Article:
St. Louis Fed’s Bullard Discusses Successful Normalization, With Challenges Ahead

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In Tupelo, Miss., St. Louis Fed President James Bullard discussed the successful normalization of U.S. monetary policy and the macroeconomic challenges facing the FOMC during 2019.

Federal Reserve Bank of St. Louis President and CEO James Bullard

Bullard notes that the FOMC may elect to adjust monetary policy going forward, but any adjustments would be in response to macroeconomic data and not part of an ongoing normalization strategy.

Federal Reserve Bank of St. Louis President James Bullard discussed “A Successful Normalization, With Challenges Ahead” on Thursday in a presentation at the Community Development Foundation of Tupelo.

Bullard began by noting that the Federal Open Market Committee (FOMC) indicated at its most recent meeting that, if the economy evolves about as expected, the current level of the policy rate—the federal funds rate target range—will be appropriate through 2019. The FOMC also announced the Fed’s balance sheet reduction program will end this autumn.

“These events mark the end of monetary policy normalization in the U.S.,” he said. “The campaign has been largely successful: Nominal short-term interest rates have been raised from near-zero levels, and the size of the Fed’s balance sheet has been reduced as the economic expansion has continued.”

While normalization has come to an end, the conduct of monetary policy has not, Bullard pointed out. “The FOMC may elect to adjust monetary policy going forward, but any such adjustments would be in response to incoming macroeconomic data and not part of an ongoing normalization strategy,” he said.

Challenges Ahead

Bullard went on to discuss the macroeconomic challenges facing the FOMC during 2019. Particularly, he pointed out that the FOMC may miss its inflation target on the low side in 2019 based on current readings of market-based inflation expectations, following seven years of inflation mostly below target.

Bullard also noted that the U.S. labor market is performing well, but feedback from labor markets to inflation is very weak. Furthermore, he said, “the Treasury yield curve has flattened significantly, and a meaningful and sustained yield curve inversion would send a bearish signal for the U.S. economy.”

Market-Based Inflation Expectations Are Low

Bullard pointed out that the FOMC has a stated inflation target of 2 percent. “An important component of monetary policy is to be able to keep the actual inflation rate close to the target,” he explained. “In this quest, inflation expectations are both an important theoretical variable and also an important market-based evaluation of current monetary policy.”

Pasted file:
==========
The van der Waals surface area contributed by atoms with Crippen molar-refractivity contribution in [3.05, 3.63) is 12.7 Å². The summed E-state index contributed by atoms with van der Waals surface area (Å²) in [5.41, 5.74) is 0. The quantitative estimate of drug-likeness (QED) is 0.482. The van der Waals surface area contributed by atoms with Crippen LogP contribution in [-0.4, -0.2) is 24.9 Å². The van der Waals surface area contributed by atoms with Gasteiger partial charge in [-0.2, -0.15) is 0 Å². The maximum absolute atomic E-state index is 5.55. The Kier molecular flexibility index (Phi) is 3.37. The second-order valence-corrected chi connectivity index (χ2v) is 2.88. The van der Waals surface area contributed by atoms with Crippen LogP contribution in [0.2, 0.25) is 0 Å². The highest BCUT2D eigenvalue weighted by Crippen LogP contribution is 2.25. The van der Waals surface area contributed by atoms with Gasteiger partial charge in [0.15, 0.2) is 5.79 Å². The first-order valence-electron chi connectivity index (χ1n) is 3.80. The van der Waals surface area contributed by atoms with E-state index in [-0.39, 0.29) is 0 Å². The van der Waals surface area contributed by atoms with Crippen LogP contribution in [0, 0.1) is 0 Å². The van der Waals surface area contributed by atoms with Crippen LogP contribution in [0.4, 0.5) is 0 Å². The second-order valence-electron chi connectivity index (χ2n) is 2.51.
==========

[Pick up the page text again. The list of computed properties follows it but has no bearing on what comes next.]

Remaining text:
The FOMC has missed its personal consumption expenditures (PCE) inflation target for much of the period since 2012, Bullard noted. “Market-based measures of inflation expectations suggest that financial markets believe the FOMC will again miss its PCE inflation target to the low side in 2019 and, indeed, for the next five years,” he said.

Feedback from Labor Markets to Inflation Is Weak

Bullard noted that many have argued that inflation is coming because labor markets are strong. He explained that U.S. monetary policymakers and financial market participants have long relied on the Phillips curve—the correlation between labor market outcomes and inflation—to guide monetary policy.

“However, these correlations have broken down during the last two decades, so they no longer provide a reliable signal,” Bullard said, pointing out that policymakers have to look elsewhere to discern the most likely direction for inflation.

“It is no longer enough to merely cite strong labor markets and simply assert that inflation must be around the corner,” he said, adding that theoretical Phillips curves may still exist, even when empirical Phillips curves have disappeared. He noted that this is a key issue for central banks in the modern era.

Meaningful and Sustained Yield Curve Inversion Threatening

Bullard then discussed U.S. yield curve issues and consequences of inversion. “A meaningful and sustained inversion of the Treasury yield curve would be a bearish signal for the U.S. economy,” he said.

An inversion would suggest that financial markets expect less inflation and less growth ahead for the U.S. economy than does the FOMC, which influences the short end of the curve, Bullard explained, adding that inversions have been associated with recessions in the postwar U.S. data.

“To be sure, yield curve information is not infallible, and inversion could be driven by other factors unrelated to future macroeconomic performance,” he said. “Nevertheless, the empirical evidence is relatively strong. Therefore, both policymakers and market professionals need to take the possibility of a meaningful and sustained yield curve inversion seriously.”

Conclusion

The normalization of U.S. monetary policy has come to a close at an appropriate point, Bullard concluded. “Going forward, the FOMC may adjust monetary policy, but any changes would be in response to incoming macroeconomic data and not part of an ongoing normalization strategy,” he said.
The FOMC faces challenges, Bullard added, in that inflation expectations remain somewhat low and parts of the Treasury yield curve are inverted. “These market-based signals indicate that the FOMC needs to tread carefully going forward in order to sustain the economic expansion,” he said.

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Laura Girresch